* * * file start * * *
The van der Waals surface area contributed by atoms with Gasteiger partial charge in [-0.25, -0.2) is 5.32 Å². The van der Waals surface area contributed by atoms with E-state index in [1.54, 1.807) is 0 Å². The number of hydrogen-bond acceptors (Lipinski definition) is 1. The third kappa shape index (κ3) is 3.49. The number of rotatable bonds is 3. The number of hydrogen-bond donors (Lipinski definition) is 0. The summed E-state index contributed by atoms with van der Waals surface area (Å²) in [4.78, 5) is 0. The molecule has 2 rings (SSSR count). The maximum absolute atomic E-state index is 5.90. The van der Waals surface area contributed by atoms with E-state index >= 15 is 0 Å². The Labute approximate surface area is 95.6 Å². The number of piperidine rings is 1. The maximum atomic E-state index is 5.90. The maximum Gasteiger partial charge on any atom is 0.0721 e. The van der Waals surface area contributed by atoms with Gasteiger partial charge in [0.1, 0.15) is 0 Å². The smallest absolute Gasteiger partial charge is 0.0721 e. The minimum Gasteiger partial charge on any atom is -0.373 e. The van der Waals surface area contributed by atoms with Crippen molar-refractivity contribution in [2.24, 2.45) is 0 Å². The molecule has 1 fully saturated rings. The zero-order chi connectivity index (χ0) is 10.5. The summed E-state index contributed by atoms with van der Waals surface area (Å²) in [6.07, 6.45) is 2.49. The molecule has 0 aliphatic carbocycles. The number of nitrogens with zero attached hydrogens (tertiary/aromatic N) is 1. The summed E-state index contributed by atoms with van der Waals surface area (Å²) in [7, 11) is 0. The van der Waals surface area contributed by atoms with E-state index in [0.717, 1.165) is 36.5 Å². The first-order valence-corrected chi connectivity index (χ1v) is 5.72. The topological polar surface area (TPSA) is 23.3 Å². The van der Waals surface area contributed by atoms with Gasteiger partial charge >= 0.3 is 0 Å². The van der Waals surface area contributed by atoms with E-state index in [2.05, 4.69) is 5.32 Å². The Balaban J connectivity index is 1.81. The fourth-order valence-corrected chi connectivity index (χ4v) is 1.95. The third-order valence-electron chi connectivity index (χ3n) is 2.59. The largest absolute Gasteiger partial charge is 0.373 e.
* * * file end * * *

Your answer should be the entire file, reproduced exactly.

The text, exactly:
The van der Waals surface area contributed by atoms with Gasteiger partial charge in [-0.25, -0.2) is 5.32 Å². The van der Waals surface area contributed by atoms with E-state index in [1.54, 1.807) is 0 Å². The number of hydrogen-bond acceptors (Lipinski definition) is 1. The third kappa shape index (κ3) is 3.49. The number of rotatable bonds is 3. The number of hydrogen-bond donors (Lipinski definition) is 0. The summed E-state index contributed by atoms with van der Waals surface area (Å²) in [4.78, 5) is 0. The molecule has 2 rings (SSSR count). The maximum absolute atomic E-state index is 5.90. The van der Waals surface area contributed by atoms with E-state index >= 15 is 0 Å². The Labute approximate surface area is 95.6 Å². The number of piperidine rings is 1. The maximum atomic E-state index is 5.90. The maximum Gasteiger partial charge on any atom is 0.0721 e. The van der Waals surface area contributed by atoms with Gasteiger partial charge in [0.1, 0.15) is 0 Å². The smallest absolute Gasteiger partial charge is 0.0721 e. The minimum Gasteiger partial charge on any atom is -0.373 e. The van der Waals surface area contributed by atoms with Crippen molar-refractivity contribution in [2.24, 2.45) is 0 Å². The molecule has 1 fully saturated rings. The zero-order chi connectivity index (χ0) is 10.5. The summed E-state index contributed by atoms with van der Waals surface area (Å²) in [6.07, 6.45) is 2.49. The molecule has 0 aliphatic carbocycles. The number of nitrogens with zero attached hydrogens (tertiary/aromatic N) is 1. The summed E-state index contributed by atoms with van der Waals surface area (Å²) in [7, 11) is 0. The van der Waals surface area contributed by atoms with E-state index in [0.717, 1.165) is 36.5 Å². The first-order valence-corrected chi connectivity index (χ1v) is 5.72. The topological polar surface area (TPSA) is 23.3 Å². The van der Waals surface area contributed by atoms with Gasteiger partial charge >= 0.3 is 0 Å². The van der Waals surface area contributed by atoms with E-state index in [2.05, 4.69) is 5.32 Å². The Balaban J connectivity index is 1.81. The fourth-order valence-corrected chi connectivity index (χ4v) is 1.95. The third-order valence-electron chi connectivity index (χ3n) is 2.59. The largest absolute Gasteiger partial charge is 0.373 e.